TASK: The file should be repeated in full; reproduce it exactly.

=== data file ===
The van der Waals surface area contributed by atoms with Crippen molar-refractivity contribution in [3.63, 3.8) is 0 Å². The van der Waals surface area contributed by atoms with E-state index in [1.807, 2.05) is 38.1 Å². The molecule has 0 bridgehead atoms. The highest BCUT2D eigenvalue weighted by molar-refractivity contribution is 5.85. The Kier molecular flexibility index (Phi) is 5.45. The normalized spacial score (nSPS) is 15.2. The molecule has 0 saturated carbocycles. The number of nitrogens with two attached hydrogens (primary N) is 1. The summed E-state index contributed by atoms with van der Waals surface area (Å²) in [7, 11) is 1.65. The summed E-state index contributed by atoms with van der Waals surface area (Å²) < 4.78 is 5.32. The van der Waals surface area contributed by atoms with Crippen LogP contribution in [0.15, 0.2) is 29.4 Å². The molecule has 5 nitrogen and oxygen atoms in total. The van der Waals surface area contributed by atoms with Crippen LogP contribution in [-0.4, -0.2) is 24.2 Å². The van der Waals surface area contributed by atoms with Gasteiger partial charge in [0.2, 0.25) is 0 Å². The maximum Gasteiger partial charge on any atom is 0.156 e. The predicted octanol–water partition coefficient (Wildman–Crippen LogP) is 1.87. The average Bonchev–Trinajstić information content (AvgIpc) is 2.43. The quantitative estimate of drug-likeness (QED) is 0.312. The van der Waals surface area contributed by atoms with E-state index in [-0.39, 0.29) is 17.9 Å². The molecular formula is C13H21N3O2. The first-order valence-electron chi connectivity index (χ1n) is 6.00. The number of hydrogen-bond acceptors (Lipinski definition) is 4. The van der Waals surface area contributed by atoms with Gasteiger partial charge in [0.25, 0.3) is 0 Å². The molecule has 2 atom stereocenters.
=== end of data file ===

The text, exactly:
The van der Waals surface area contributed by atoms with Crippen molar-refractivity contribution in [3.63, 3.8) is 0 Å². The van der Waals surface area contributed by atoms with E-state index in [1.807, 2.05) is 38.1 Å². The molecule has 0 bridgehead atoms. The highest BCUT2D eigenvalue weighted by molar-refractivity contribution is 5.85. The Kier molecular flexibility index (Phi) is 5.45. The normalized spacial score (nSPS) is 15.2. The molecule has 0 saturated carbocycles. The number of nitrogens with two attached hydrogens (primary N) is 1. The summed E-state index contributed by atoms with van der Waals surface area (Å²) in [7, 11) is 1.65. The summed E-state index contributed by atoms with van der Waals surface area (Å²) < 4.78 is 5.32. The van der Waals surface area contributed by atoms with Crippen LogP contribution in [0.15, 0.2) is 29.4 Å². The molecule has 5 nitrogen and oxygen atoms in total. The van der Waals surface area contributed by atoms with Crippen LogP contribution in [-0.4, -0.2) is 24.2 Å². The van der Waals surface area contributed by atoms with Gasteiger partial charge in [0.2, 0.25) is 0 Å². The maximum Gasteiger partial charge on any atom is 0.156 e. The predicted octanol–water partition coefficient (Wildman–Crippen LogP) is 1.87. The average Bonchev–Trinajstić information content (AvgIpc) is 2.43. The quantitative estimate of drug-likeness (QED) is 0.312. The van der Waals surface area contributed by atoms with E-state index in [-0.39, 0.29) is 17.9 Å². The molecular formula is C13H21N3O2. The first-order valence-electron chi connectivity index (χ1n) is 6.00. The number of hydrogen-bond acceptors (Lipinski definition) is 4. The van der Waals surface area contributed by atoms with Gasteiger partial charge in [0.25, 0.3) is 0 Å². The molecule has 2 atom stereocenters.